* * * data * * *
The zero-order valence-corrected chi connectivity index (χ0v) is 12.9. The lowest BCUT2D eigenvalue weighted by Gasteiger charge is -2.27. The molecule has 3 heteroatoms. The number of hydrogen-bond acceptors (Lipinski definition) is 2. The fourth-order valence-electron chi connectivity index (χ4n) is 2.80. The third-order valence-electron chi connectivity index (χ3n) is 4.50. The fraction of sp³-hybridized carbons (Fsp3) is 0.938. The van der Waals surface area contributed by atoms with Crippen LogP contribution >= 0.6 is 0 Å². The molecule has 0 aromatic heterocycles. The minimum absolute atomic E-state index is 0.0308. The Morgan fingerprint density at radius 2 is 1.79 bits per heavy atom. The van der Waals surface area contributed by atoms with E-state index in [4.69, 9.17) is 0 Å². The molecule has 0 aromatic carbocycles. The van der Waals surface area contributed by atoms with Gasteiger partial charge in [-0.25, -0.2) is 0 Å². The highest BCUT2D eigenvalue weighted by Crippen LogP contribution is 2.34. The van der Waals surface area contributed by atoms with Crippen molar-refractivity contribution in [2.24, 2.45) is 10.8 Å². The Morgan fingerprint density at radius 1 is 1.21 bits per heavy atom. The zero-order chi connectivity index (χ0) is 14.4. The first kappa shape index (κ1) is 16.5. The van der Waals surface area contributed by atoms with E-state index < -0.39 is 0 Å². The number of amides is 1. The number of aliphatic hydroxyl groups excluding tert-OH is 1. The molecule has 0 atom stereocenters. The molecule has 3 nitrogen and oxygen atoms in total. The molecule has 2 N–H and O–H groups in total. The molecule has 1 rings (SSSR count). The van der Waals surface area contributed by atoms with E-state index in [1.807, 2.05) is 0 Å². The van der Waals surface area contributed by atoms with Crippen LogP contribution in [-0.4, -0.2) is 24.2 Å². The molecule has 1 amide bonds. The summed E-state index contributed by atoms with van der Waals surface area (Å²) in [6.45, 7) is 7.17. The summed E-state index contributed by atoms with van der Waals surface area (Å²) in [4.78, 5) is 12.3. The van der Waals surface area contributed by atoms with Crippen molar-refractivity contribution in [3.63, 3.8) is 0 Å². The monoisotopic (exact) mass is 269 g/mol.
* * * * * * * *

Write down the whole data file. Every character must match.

The zero-order valence-corrected chi connectivity index (χ0v) is 12.9. The lowest BCUT2D eigenvalue weighted by Gasteiger charge is -2.27. The molecule has 3 heteroatoms. The number of hydrogen-bond acceptors (Lipinski definition) is 2. The fourth-order valence-electron chi connectivity index (χ4n) is 2.80. The third-order valence-electron chi connectivity index (χ3n) is 4.50. The fraction of sp³-hybridized carbons (Fsp3) is 0.938. The van der Waals surface area contributed by atoms with Crippen LogP contribution >= 0.6 is 0 Å². The molecule has 0 aromatic heterocycles. The minimum absolute atomic E-state index is 0.0308. The Morgan fingerprint density at radius 2 is 1.79 bits per heavy atom. The van der Waals surface area contributed by atoms with E-state index in [4.69, 9.17) is 0 Å². The molecule has 0 aromatic carbocycles. The van der Waals surface area contributed by atoms with Gasteiger partial charge in [-0.25, -0.2) is 0 Å². The highest BCUT2D eigenvalue weighted by Crippen LogP contribution is 2.34. The van der Waals surface area contributed by atoms with Crippen molar-refractivity contribution in [2.24, 2.45) is 10.8 Å². The Morgan fingerprint density at radius 1 is 1.21 bits per heavy atom. The zero-order chi connectivity index (χ0) is 14.4. The first kappa shape index (κ1) is 16.5. The van der Waals surface area contributed by atoms with E-state index < -0.39 is 0 Å². The number of amides is 1. The number of aliphatic hydroxyl groups excluding tert-OH is 1. The molecule has 0 atom stereocenters. The molecule has 3 nitrogen and oxygen atoms in total. The molecule has 2 N–H and O–H groups in total. The molecule has 1 rings (SSSR count). The van der Waals surface area contributed by atoms with E-state index in [1.807, 2.05) is 0 Å². The van der Waals surface area contributed by atoms with Crippen LogP contribution in [-0.4, -0.2) is 24.2 Å². The molecule has 1 amide bonds. The summed E-state index contributed by atoms with van der Waals surface area (Å²) in [6.45, 7) is 7.17. The summed E-state index contributed by atoms with van der Waals surface area (Å²) in [4.78, 5) is 12.3. The van der Waals surface area contributed by atoms with Crippen molar-refractivity contribution in [3.63, 3.8) is 0 Å². The monoisotopic (exact) mass is 269 g/mol.